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Quantum

Australia raises eyebrows by splashing A$1bn into US quantum-computing start-up PsiQuantum

07 May 2024
Photonic circuit
Bold bet: The investment from the Australian government makes PsiQuantum the world’s highest funded independent quantum company. (Courtesy: PsiQuantum)

The Australian government has controversially announced it will provide A$940m (£500m) for the US-based quantum-startup PsiQuantum. The investment, which comes from the country’s National Quantum Strategy budget, makes PsiQuantum the world’s most funded independent quantum company.

Founded in 2015 by five physicists who were based in the UK, PsiQuantum aims to build a large-scale quantum computer by 2029 using photons as quantum bits (or qubits). As photonic technology is silicon-based, it benefits from advances in large-scale chip-making fabrication and does not need as much cryogenic cooling as other qubit platforms require.

The company has already reported successful on-chip generation and the detection of single-photon qubits, but the technique is not plain sailing. In particular, optical losses still need to be reduced to sufficient levels, while detection needs to be more efficient to improve the quality (or fidelity) of the qubits.

Despite these challenges, PsiQuantum has already attracted several supporters. In 2021 private investors gave the firm $665m and in 2022 the US government provided $25m to both GlobalFoundries and PsiQuantum to develop and build photonic components.

The money from the Australian government comes mostly via equity-based investment as well as grants and loans. The amount represents half of the budget that was allocated by the government last year to boost Australia’s quantum industry over a seven-year period until 2030.

The cash come with some conditions, notably that PsiQuantum should build its regional headquarters in the Queensland capital Brisbane and operate the to-be-developed quantum computer from there. Anthony Albanese, Australia’s prime minister, claims the move will create up to 400 highly skilled jobs, boosting Australia’s tech sector.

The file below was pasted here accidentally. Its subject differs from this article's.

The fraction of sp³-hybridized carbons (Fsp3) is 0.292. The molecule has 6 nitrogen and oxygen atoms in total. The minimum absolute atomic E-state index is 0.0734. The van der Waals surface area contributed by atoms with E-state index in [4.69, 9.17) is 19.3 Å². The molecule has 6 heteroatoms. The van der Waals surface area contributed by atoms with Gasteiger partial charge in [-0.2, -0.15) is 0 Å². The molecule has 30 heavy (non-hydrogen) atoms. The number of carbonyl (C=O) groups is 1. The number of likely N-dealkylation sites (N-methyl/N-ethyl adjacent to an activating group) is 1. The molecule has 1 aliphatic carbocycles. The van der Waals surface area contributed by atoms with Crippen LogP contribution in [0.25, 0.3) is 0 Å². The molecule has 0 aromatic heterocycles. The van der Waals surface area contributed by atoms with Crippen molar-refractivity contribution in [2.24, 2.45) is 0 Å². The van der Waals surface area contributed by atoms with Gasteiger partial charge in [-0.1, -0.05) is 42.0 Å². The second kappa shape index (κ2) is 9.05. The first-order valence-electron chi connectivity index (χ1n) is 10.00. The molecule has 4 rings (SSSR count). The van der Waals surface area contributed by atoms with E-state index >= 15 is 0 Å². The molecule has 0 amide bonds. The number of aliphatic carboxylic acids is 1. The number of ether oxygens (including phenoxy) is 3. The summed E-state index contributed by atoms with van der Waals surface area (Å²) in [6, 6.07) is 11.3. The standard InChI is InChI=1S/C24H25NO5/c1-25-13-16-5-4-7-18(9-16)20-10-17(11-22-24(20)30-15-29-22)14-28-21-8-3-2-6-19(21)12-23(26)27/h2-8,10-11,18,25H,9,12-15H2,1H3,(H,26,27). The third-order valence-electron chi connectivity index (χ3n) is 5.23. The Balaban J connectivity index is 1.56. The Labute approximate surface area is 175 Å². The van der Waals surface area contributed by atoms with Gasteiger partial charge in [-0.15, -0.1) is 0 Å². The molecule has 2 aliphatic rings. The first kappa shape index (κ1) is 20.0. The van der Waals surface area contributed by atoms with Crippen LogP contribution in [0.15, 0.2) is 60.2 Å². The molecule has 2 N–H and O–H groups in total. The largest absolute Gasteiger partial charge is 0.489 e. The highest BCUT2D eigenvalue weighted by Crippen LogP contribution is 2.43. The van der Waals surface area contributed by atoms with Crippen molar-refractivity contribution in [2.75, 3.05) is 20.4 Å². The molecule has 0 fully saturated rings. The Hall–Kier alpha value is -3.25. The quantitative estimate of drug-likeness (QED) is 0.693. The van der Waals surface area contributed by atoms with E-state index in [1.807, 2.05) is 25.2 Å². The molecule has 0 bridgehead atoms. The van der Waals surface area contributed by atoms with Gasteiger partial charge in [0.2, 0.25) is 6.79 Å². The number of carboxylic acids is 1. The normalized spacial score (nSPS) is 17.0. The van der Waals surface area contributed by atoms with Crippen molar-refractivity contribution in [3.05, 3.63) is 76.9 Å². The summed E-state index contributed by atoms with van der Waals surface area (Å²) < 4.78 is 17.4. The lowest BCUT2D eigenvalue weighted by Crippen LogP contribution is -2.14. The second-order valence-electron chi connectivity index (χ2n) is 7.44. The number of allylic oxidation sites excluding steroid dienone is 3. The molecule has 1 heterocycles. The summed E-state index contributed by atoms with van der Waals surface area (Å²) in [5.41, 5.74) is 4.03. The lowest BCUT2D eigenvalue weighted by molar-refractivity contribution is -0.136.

A bold declaration

Stephen Bartlett, a quantum physicist from the University of Sydney, welcomes the news. He adds that the scale of the investment “is required to be on par” with companies such as Google, Microsoft, AWS, and IBM that are investing similar amounts into their quantum computer programmes.

Ekaterina Almasque, general partner at the venture capital firm OpenOcean, says that the investment may bring further benefits to Australia. “The [move] is a bold declaration that quantum will be at the heart of Australia’s national tech strategy, firing the starting gun in the next leg of the race for quantum [advantage],” she says. “This will ripple across the venture capital landscape, as government funding provides a major validation of the sector and reduces the risk profile for other investors.”

Open questions

The news, however, did not please everyone. Paul Fletcher, science spokesperson for Australia’s opposition Liberal/National party coalition, criticises the selection process. He says it was “highly questionable” and failed to meet normal standards of transparency and contestability.

“There was no public transparent expression of interest process to call for applications. A small number of companies were invited to participate, but they were required to sign non-disclosure agreements,” says Fletcher. “And the terms made it look like this had all been written so that PsiQuantum was going to be the winner.”

Fletcher adds that is is “particularly troubling” that the Australian government “has chosen to allocate a large amount of funding to a foreign based quantum-computing company” rather than home-grown firms. “It would be a tragedy if this decision ends up making it more difficult for Australian-based quantum companies to compete for global investment because of a perception that their own government doesn’t believe in them,” he states.

Kees Eijkel, director of business development at the quantum institute QuTech in the Netherlands, adds that it is still an open question what “winning technology” will result in a full-scale quantum computer due to the “huge potential” in the scalability of other qubit platforms.

Indeed, quantum physicist Chao-Yang Lu from University of Science and Technology of China took to X to note that there is “no technologically feasible pathway to the fault-tolerant quantum computers PsiQuantum promised” adding that there are many “formidable challenges”.

Lu points out that PsiQuantum had already claimed to have a working quantum computer by 2020, which was then updated to 2025. He says that the date now slipping to 2029 “is [in] itself worrying”.

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